Congratulations Alex!

It’s always great to hear good news, especially when it comes as a result of one’s own hard work. The good news that Alex recently shared with me was that he had just been named first chair in his middle school band!  What makes this honor an even greater triumph (and a wonderful story) was that he managed to achieve this position only a couple of months after getting braces on both his top and bottom teeth.

Alex and I began working together  almost five months ago, before he had his braces.  At that time he had a nice, solid sound, but was playing on an erupted bottom lip, and with too big a lip aperture. Both of these factors made it harder for him to ascend to the top of the staff, but he had a great attitude, and was serious about improving as a player.  Within a relatively short period of time he learned how to use the proper lip inversion to improve the alignment of the lips, and to create a smaller, more focused lip aperture.  He also addressed his breathing and posture.  After we had worked on all of those elements separately, he put them all together and tried playing a note.  The results were stunning, for his range immediately improved by almost an octave, accompanied by a much greater ease in playing.  I was impressed!  Although the low register then became a greater challenge to play with this new improved position, as he took off even more mouthpiece pressure, opened his throat, and concentrated on keeping his air moving, those lower notes began to return to his control…this time without sacrificing his newfound good form.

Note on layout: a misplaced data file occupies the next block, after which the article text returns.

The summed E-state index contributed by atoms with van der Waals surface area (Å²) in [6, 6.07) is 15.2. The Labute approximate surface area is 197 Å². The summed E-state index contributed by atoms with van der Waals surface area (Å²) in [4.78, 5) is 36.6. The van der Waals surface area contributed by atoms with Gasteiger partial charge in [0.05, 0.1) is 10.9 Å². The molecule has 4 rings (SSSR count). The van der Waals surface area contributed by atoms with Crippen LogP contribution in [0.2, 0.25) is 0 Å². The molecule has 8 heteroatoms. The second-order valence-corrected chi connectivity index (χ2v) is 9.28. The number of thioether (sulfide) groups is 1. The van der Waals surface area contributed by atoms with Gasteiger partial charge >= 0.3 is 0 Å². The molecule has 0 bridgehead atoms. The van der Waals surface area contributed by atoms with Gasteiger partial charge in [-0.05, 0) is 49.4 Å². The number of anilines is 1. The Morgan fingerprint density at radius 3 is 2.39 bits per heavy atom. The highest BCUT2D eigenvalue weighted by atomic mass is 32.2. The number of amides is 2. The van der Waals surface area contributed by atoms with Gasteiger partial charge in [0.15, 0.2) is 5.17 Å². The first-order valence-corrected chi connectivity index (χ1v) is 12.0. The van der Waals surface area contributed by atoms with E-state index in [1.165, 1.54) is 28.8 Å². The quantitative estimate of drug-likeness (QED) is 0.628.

Two months later when he arrived at his lesson with braces on the top teeth, the transition to playing this way was very smooth, thanks to the previous work he had done. He only had to bring the lower jaw forward a little more, so it was slightly ahead of those new braces on the top teeth.  The preformed, focused embouchure helped to eliminate the need for having to use excessive mouthpiece pressure to make and hold the embouchure position.  That, along with his good air support, created more of a cushion for the mouthpiece to rest on.  A couple of weeks later when braces were added to the bottom teeth, he readjusted the jaw again, this time moving it back, but still slightly ahead of the top teeth.  And now, as he continues to refine his position, he is noticing that the mouthpiece pressure is lessening even more.

Alex is a wonderful example of how hard work and strong fundamentals can overcome physical obstacles and improve one’s playing.  Alex, I’m very proud of what you have accomplished…Bravo!

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